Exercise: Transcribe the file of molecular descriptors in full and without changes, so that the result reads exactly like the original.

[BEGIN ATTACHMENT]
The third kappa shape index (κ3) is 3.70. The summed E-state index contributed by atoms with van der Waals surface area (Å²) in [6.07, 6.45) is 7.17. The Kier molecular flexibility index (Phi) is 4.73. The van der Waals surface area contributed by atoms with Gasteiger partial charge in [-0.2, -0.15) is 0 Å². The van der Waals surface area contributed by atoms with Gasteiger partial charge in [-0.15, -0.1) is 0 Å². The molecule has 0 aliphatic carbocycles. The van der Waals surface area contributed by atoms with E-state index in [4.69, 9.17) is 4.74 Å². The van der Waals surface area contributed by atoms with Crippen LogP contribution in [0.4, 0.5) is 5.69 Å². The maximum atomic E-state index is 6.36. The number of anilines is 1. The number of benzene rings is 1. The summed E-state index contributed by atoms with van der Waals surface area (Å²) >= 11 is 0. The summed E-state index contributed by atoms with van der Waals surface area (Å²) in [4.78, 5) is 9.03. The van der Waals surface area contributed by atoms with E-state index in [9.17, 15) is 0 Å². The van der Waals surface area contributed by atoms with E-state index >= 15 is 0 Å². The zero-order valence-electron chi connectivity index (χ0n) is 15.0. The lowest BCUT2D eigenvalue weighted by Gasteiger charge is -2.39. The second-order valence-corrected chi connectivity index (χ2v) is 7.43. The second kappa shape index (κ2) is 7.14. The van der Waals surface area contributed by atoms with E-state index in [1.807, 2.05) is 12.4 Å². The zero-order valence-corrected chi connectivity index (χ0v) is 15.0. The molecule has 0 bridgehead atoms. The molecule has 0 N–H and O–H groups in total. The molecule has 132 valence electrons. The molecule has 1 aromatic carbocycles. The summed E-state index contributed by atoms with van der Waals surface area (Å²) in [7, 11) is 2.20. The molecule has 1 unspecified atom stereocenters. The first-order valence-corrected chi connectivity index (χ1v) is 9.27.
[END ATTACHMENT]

The third kappa shape index (κ3) is 3.70. The summed E-state index contributed by atoms with van der Waals surface area (Å²) in [6.07, 6.45) is 7.17. The Kier molecular flexibility index (Phi) is 4.73. The van der Waals surface area contributed by atoms with Gasteiger partial charge in [-0.2, -0.15) is 0 Å². The van der Waals surface area contributed by atoms with Gasteiger partial charge in [-0.15, -0.1) is 0 Å². The molecule has 0 aliphatic carbocycles. The van der Waals surface area contributed by atoms with E-state index in [4.69, 9.17) is 4.74 Å². The van der Waals surface area contributed by atoms with Crippen LogP contribution in [0.4, 0.5) is 5.69 Å². The maximum atomic E-state index is 6.36. The number of anilines is 1. The number of benzene rings is 1. The summed E-state index contributed by atoms with van der Waals surface area (Å²) >= 11 is 0. The summed E-state index contributed by atoms with van der Waals surface area (Å²) in [4.78, 5) is 9.03. The van der Waals surface area contributed by atoms with E-state index in [9.17, 15) is 0 Å². The van der Waals surface area contributed by atoms with E-state index >= 15 is 0 Å². The zero-order valence-electron chi connectivity index (χ0n) is 15.0. The lowest BCUT2D eigenvalue weighted by Gasteiger charge is -2.39. The second-order valence-corrected chi connectivity index (χ2v) is 7.43. The second kappa shape index (κ2) is 7.14. The van der Waals surface area contributed by atoms with E-state index in [1.807, 2.05) is 12.4 Å². The zero-order valence-corrected chi connectivity index (χ0v) is 15.0. The molecule has 0 bridgehead atoms. The molecule has 0 N–H and O–H groups in total. The molecule has 132 valence electrons. The molecule has 1 aromatic carbocycles. The summed E-state index contributed by atoms with van der Waals surface area (Å²) in [7, 11) is 2.20. The molecule has 1 unspecified atom stereocenters. The first-order valence-corrected chi connectivity index (χ1v) is 9.27.